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Franconia, Va.: Any idea what Bill Richardson has been up to in terms of campaigning for Obama since the big endorsement? I suspect quite a bit, but it seems to be underreported. Whatever the events so far, I am hoping Richardson can make a real difference in Puerto Rico, so that is why I was curious. I know he is not Puerto Rican, but it can't hurt to have total fluency in Spanish. I thought of this because I saw an (amateur) photo of Richardson schmoozing at the Kentucky Derby recently. Of course he is a horse guy, but I think being at the Derby may still have had something to do with the upcoming Kentucky primary.

Anne E. Kornblut: I heard him on NBC, but that's about it of late. I'll check into it.

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About Clinton as veep: How silly is it for the Obama-ites and Dem elites to even think that someone like the mostly unknown Sebelius (or any other generic woman) could be substituted in place of Hillary Clinton to appease her supporters? To follow that reasoning, why not substitute any other black candidate who doesn't have the "Wright/bitter/failure to reach white working-class voters" baggage? Do they really think Clinton supporters are that stupid?

Anne E. Kornblut: A salient point....

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Long Island, N.Y.: Anne, a congressional question: Seeing how the GOP can't seem to win a special election this year (0-3 after last night, all in districts you would think they would win), do you think its in their best interest to ask "Vino" Fossella to serve out his term in New York's 13th District? In my opinion, if they have any intention to hold the seat, they probably are better off taking their chances in November with a new candidate who will have the summer to get ready. I know there's talk of him running again, but the Democrats had targeted this seat prior to his problems. As a former Staten Islander (and a classmate of his from high school) I can't see him winning an election where he will be the entire focus of a campaign.

Anne E. Kornblut: And another good question on this. I hate to be a pass-the-bucker here today, but I'm better off holding my tongue than talking about specific races I haven't studied yet; make sure you ask this question again when my colleagues Shailagh Murray and Paul Kane do their chats.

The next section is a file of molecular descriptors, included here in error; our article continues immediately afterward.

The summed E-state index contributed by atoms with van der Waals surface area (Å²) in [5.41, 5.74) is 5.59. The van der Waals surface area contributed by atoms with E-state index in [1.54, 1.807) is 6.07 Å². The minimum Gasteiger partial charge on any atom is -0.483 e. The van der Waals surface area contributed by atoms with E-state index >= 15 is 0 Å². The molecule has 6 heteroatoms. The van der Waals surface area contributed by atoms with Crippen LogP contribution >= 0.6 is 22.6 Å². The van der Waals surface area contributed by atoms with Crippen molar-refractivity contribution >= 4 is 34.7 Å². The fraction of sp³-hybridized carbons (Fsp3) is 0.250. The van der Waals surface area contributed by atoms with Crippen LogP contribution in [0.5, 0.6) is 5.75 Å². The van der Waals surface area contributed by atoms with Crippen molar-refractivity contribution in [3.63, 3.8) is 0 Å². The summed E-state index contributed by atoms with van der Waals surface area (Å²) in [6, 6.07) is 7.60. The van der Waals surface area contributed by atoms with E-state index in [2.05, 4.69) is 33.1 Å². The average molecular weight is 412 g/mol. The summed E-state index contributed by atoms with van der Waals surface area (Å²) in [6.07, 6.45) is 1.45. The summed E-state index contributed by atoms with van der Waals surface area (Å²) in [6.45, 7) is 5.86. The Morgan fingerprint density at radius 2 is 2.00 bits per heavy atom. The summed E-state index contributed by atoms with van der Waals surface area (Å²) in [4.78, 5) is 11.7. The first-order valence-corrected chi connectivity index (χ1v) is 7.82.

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St. Paul, Minn.: Hi Anne -- thank you for taking my question and for chatting with us today. Put on your journalist/psychologist hat for a moment -- what does Sen. Clinton want? Did you see anything in her speech last night to lead you to believe that she's working on a graceful exit, or is she going to take this thing all the way to August, no matter what the impact might be on the Democrats?

washingtonpost.com: Video: Clinton Victory Speech (washingtonpost.com, May 13)

Anne E. Kornblut: Bingo! You have asked the $64,000 question that all of us are dying to know the answer to. In the meantime, we speculate (with the help of guidance from advisers around Clinton, many of whom are reading tea leaves as well).

It appears that Sen. Clinton really does want to finish the race, by her own account out of deference to the people who have voted for her and want to. If you watched her speech last night, you saw her reference an elderly lady who voted for her absentee in South Dakota, and later passed away; that gives you a sense of how committed she is to continuing until that primary (June 3). Some people believe she's trying to leverage her way onto the ticket, or prod Obama into helping her retire her debt. That said, it does not look like she's heading all the way to the convention (at least right now). Her advisers have more or less said they expect it to end in June.